default camera

I have written a simple glut program and I am having trouble getting any objects to appear on the sreen. The screen is black like clear color says. Opengl inits correctly and calls the display callback function correctly.

But what is the default camera position
in a glut program. What is the position of the camera and what is it looking at. I assume it is alooking at 0,0,0. But am I drawing my objects to big? Many beginner examples make some assumptions that I’m not sure about. ?

Thanks for help and sggestions.

GLUT doesn’t change the way a model is projected onto the screen. It’s just responsible for creating rendering contexts and the windows it’s going to render into, and triggers some events that can help you inializing and rendering your scene. Check for these things in your reshape function:

-That you are using glViewport properly.
-That you are inializing the projection matrix properly
-That you are using positive non-zero values with which you are clearing your depth buffer

For example, this code:

void reshape(int width, int height) {
glViewPort(0, 0, width, height);
glFrustum(-1, 1, -1, 1, 1, 100);
glClearColor(0, 0, 0, 1);

will center your camera at the origin(0,0,0) and it will be looking at the negative z axis.

As a newby, I had the same frustrating problem in past. In my case, the problem was the far clipping plane of the frustum, because the moder was too big in absolute value. I solved it increasing the last value of gluPerspective:
gluPerspective(45.0f, 1.333f, 100.0f, 1000000.0f);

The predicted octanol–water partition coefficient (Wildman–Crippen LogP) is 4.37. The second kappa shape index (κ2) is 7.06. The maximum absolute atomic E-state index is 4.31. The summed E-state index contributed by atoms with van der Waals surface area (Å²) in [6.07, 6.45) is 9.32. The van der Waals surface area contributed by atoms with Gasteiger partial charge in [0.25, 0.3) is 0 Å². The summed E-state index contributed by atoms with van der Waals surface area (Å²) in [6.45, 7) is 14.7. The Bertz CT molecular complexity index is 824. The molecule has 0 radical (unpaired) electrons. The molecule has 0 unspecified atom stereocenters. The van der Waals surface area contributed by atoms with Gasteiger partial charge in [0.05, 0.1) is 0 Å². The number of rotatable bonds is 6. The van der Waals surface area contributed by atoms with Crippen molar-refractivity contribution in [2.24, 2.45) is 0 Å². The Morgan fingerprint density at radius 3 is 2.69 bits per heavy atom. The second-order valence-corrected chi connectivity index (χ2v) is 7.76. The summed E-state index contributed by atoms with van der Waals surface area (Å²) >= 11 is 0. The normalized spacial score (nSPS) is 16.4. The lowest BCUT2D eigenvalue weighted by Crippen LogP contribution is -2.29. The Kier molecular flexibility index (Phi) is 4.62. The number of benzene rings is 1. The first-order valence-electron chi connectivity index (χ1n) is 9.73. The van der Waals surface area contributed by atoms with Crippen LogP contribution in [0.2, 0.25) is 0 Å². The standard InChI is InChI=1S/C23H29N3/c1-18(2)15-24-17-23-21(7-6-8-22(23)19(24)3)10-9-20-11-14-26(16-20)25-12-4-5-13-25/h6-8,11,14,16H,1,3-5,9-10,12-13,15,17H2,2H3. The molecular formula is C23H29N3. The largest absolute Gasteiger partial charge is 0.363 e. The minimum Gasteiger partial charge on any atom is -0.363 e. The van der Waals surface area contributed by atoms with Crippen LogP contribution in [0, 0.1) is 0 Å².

Well, still getting just plain black. Here is a snippet of my code. After this in a display function then glClear,glFlush and glSwapBuffers. And all I get is black even if I simply draw a glutSolidSphere. Oh…this is ox x and project builder. My goal is simply to get something to appear. Any suggestions? Just doing wonder bread stuff here nothing special.

glutInitDisplayMode( GLUT_RGBA | GLUT_DEPTH | GLUT_DOUBLE ); //init with depth,rgb color and 2xbuffer
glutInitWindowSize(win_width,win_height); //set the size of the window
glutInitWindowPosition (win_pos_x, win_pos_y);//set the position of the window
glutInit(&argc, argv); //initialize glut with command line options.let command line override previous inits if there are any.
glutCreateWindow(wintitle); //create the window
glEnable(GL_LIGHTING); //turns on lighting
glEnable(GL_NORMALIZE); //enable automatic normalization
glEnable(GL_DEPTH_TEST); //enable depth testing??
glClearColor(0.0f, 0.0f, 0.0f, 1.0f); //the background color
glClearDepth(1.0); //specify depth for clear buffer. [0,1]
glDepthFunc(GL_LEQUAL); //remove anything equal or farther away
glCullFace(GL_BACK);//remove the back of objects
glEnable(GL_CULL_FACE); //enable culling. make it faster.
gluPerspective(45.0f, 1.333f, 100.0f, 1000000.0f); //test suggestion

void display() {
glClearColor(0.0f, 0.0f, 0.0f, 1.0f);
glClear(GL_COLOR_BUFFER_BIT | GL_DEPTH_BUFFER_BIT); //clears depth buffer and color buffer
glutSwapBuffers(); //swaps the buffers…should flush also

I see a few problems with your code. First of all, you don’t seem to have a glutMainLoop() call anywhere. I assume you have it there but just didn’t paste it otherwise I don’t think you would even get a window.